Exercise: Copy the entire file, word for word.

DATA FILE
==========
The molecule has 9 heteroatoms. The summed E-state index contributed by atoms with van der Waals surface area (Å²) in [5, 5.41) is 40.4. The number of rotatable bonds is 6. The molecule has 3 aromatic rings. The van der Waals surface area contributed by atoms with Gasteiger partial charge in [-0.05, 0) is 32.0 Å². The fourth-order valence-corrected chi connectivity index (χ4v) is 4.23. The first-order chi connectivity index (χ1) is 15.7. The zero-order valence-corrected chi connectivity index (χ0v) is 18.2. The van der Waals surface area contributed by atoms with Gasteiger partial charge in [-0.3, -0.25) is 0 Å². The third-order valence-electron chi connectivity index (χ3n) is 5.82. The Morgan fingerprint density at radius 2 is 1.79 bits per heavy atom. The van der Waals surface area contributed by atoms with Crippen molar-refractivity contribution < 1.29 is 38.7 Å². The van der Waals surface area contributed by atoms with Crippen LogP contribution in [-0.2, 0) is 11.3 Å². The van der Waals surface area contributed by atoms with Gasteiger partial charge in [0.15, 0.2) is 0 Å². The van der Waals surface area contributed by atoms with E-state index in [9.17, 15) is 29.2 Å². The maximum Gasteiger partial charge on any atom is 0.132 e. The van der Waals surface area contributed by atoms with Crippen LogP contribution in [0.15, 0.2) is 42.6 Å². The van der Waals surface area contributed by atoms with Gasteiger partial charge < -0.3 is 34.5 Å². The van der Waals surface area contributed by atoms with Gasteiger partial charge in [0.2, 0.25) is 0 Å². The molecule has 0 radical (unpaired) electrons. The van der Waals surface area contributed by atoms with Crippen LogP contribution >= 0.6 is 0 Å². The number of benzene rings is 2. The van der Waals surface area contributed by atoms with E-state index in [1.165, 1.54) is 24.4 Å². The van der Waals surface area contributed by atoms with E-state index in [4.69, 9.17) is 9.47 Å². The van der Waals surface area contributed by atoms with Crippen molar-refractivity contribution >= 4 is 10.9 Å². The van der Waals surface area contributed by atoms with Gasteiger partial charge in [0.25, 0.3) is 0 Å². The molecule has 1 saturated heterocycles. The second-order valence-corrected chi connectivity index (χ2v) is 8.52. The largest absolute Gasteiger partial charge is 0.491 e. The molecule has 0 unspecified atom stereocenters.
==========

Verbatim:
The molecule has 9 heteroatoms. The summed E-state index contributed by atoms with van der Waals surface area (Å²) in [5, 5.41) is 40.4. The number of rotatable bonds is 6. The molecule has 3 aromatic rings. The van der Waals surface area contributed by atoms with Gasteiger partial charge in [-0.05, 0) is 32.0 Å². The fourth-order valence-corrected chi connectivity index (χ4v) is 4.23. The first-order chi connectivity index (χ1) is 15.7. The zero-order valence-corrected chi connectivity index (χ0v) is 18.2. The van der Waals surface area contributed by atoms with Gasteiger partial charge in [-0.3, -0.25) is 0 Å². The third-order valence-electron chi connectivity index (χ3n) is 5.82. The Morgan fingerprint density at radius 2 is 1.79 bits per heavy atom. The van der Waals surface area contributed by atoms with Crippen molar-refractivity contribution < 1.29 is 38.7 Å². The van der Waals surface area contributed by atoms with Crippen LogP contribution in [-0.2, 0) is 11.3 Å². The van der Waals surface area contributed by atoms with Gasteiger partial charge in [0.15, 0.2) is 0 Å². The van der Waals surface area contributed by atoms with E-state index in [9.17, 15) is 29.2 Å². The maximum Gasteiger partial charge on any atom is 0.132 e. The van der Waals surface area contributed by atoms with Crippen LogP contribution in [0.15, 0.2) is 42.6 Å². The van der Waals surface area contributed by atoms with Gasteiger partial charge < -0.3 is 34.5 Å². The van der Waals surface area contributed by atoms with Gasteiger partial charge in [0.2, 0.25) is 0 Å². The molecule has 0 radical (unpaired) electrons. The van der Waals surface area contributed by atoms with Crippen LogP contribution >= 0.6 is 0 Å². The number of benzene rings is 2. The van der Waals surface area contributed by atoms with E-state index in [1.165, 1.54) is 24.4 Å². The van der Waals surface area contributed by atoms with E-state index in [4.69, 9.17) is 9.47 Å². The van der Waals surface area contributed by atoms with Crippen molar-refractivity contribution >= 4 is 10.9 Å². The van der Waals surface area contributed by atoms with Gasteiger partial charge in [0.25, 0.3) is 0 Å². The molecule has 1 saturated heterocycles. The second-order valence-corrected chi connectivity index (χ2v) is 8.52. The largest absolute Gasteiger partial charge is 0.491 e. The molecule has 0 unspecified atom stereocenters.